United States   

Publication History

12 November 2018

24 April 2020

Publication Date:
16 June 2020 (online)

 

Abstract

Objectives Electronic health records (EHRs) continue to have significant usability challenges in part due to differences in workflow. The objective of this study was to examine workflow pattern variations for one specific task: emergency physicians placing a magnetic resonance imaging (MRI) order.

Methods A between-subjects usability study was conducted using two different major EHR vendor products across four different provider sites (n = 55). A clinical scenario concerning for spinal cord compression was read to participants who then completed an ordering task using a training environment representative of their native EHR. The primary outcome measures were accuracy, time on task, and number of clicks.

Results We identified four different workflows to complete the same order. One workflow required two steps (enabled at one site), one workflow required four steps (enabled at two sites), and two workflows required six steps to complete the task (available at all sites). Of the 12 physicians who employed the two-step workflow, 8 (67%) had the correct order and correct indication, the average time on task was 29.65 (standard deviation [SD] = 13.77), and the mean number of clicks was 13.5 (SD = 18.87). In contrast, for the 43 physicians who employed other workflows, 7 (21%) had the correct order and correct indication, with the average time on task of 73.1 (SD = 30.12) and mean clicks of 27.64 (SD = 13.25) (p < 0.01 for all three comparisons).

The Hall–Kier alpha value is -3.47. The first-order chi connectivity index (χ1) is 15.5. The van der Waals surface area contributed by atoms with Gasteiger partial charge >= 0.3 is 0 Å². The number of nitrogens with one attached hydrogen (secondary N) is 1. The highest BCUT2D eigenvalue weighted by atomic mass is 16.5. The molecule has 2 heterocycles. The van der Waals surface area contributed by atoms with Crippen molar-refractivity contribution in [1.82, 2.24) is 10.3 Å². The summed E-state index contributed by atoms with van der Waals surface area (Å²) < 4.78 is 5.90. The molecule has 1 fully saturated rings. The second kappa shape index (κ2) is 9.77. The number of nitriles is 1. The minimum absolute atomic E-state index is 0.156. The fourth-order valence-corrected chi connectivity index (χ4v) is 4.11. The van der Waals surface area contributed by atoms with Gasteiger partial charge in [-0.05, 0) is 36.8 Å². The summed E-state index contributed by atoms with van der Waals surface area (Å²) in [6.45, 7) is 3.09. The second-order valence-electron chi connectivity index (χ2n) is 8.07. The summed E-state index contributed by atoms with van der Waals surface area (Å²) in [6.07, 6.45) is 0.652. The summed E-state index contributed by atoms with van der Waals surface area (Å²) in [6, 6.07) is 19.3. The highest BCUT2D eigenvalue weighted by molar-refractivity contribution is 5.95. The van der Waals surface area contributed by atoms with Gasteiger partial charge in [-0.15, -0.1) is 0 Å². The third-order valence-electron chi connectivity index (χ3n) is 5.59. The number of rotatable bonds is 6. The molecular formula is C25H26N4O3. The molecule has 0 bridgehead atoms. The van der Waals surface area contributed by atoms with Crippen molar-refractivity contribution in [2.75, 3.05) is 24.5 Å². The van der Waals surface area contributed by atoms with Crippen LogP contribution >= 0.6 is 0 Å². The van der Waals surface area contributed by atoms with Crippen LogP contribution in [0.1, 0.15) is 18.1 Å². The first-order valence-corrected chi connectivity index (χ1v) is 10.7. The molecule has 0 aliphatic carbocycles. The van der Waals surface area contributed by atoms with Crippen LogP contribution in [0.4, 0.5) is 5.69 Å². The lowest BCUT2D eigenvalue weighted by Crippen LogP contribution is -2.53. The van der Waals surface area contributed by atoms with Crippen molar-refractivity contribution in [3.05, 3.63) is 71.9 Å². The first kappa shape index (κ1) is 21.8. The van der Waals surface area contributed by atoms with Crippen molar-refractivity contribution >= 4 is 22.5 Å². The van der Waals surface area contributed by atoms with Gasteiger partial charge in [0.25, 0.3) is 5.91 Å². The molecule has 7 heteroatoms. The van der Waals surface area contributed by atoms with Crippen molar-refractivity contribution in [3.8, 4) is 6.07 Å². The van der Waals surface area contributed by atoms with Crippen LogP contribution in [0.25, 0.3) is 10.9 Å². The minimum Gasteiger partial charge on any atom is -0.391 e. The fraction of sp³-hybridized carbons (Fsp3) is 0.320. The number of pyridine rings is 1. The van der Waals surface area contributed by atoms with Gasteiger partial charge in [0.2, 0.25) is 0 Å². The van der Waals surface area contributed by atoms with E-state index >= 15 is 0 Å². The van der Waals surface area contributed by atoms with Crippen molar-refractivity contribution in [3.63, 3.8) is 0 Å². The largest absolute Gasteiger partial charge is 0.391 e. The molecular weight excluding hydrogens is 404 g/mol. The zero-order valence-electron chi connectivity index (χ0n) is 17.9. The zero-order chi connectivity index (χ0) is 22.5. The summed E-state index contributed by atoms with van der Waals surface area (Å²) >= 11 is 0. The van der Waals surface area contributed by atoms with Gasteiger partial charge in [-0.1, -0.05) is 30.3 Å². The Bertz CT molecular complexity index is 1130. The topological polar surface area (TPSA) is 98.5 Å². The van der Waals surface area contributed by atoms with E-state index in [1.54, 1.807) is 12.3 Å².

Discussion These different approaches were made possible by technical specifications leading to multiple workflow options available to physicians in the EHR environment. EHR design maximizing usability can reduce the work effort and improve the accuracy of physician ordering.